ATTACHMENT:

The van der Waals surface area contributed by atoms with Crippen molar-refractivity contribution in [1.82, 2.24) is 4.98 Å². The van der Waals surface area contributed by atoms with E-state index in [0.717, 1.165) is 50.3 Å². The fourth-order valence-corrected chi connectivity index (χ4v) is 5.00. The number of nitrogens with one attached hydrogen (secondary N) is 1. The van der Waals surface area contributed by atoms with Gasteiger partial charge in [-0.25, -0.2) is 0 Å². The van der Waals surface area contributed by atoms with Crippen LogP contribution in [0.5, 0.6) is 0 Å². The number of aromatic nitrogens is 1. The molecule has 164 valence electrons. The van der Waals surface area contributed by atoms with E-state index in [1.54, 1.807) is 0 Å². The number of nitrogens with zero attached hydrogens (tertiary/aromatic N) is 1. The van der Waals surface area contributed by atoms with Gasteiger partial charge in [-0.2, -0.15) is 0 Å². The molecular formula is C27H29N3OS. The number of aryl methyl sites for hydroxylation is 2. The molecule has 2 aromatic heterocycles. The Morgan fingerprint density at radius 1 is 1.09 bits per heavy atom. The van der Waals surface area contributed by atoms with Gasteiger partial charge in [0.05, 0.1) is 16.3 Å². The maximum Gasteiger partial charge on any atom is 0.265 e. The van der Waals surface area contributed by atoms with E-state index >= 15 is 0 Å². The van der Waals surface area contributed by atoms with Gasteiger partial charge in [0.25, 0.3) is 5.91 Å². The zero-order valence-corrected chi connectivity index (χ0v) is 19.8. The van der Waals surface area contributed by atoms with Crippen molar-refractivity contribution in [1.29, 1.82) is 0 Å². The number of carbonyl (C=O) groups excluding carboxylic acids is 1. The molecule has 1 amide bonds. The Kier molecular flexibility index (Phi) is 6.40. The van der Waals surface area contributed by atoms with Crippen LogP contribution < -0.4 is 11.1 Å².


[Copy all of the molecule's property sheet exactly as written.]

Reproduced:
The van der Waals surface area contributed by atoms with Crippen molar-refractivity contribution in [1.82, 2.24) is 4.98 Å². The van der Waals surface area contributed by atoms with E-state index in [0.717, 1.165) is 50.3 Å². The fourth-order valence-corrected chi connectivity index (χ4v) is 5.00. The number of nitrogens with one attached hydrogen (secondary N) is 1. The van der Waals surface area contributed by atoms with Gasteiger partial charge in [-0.25, -0.2) is 0 Å². The van der Waals surface area contributed by atoms with Crippen LogP contribution in [0.5, 0.6) is 0 Å². The number of aromatic nitrogens is 1. The molecule has 164 valence electrons. The van der Waals surface area contributed by atoms with E-state index in [1.54, 1.807) is 0 Å². The number of nitrogens with zero attached hydrogens (tertiary/aromatic N) is 1. The van der Waals surface area contributed by atoms with Gasteiger partial charge in [-0.2, -0.15) is 0 Å². The molecular formula is C27H29N3OS. The number of aryl methyl sites for hydroxylation is 2. The molecule has 2 aromatic heterocycles. The Morgan fingerprint density at radius 1 is 1.09 bits per heavy atom. The van der Waals surface area contributed by atoms with Gasteiger partial charge in [0.05, 0.1) is 16.3 Å². The maximum Gasteiger partial charge on any atom is 0.265 e. The van der Waals surface area contributed by atoms with E-state index >= 15 is 0 Å². The van der Waals surface area contributed by atoms with Gasteiger partial charge in [0.25, 0.3) is 5.91 Å². The zero-order valence-corrected chi connectivity index (χ0v) is 19.8. The van der Waals surface area contributed by atoms with Crippen molar-refractivity contribution in [1.29, 1.82) is 0 Å². The number of carbonyl (C=O) groups excluding carboxylic acids is 1. The molecule has 1 amide bonds. The Kier molecular flexibility index (Phi) is 6.40. The van der Waals surface area contributed by atoms with Crippen LogP contribution < -0.4 is 11.1 Å².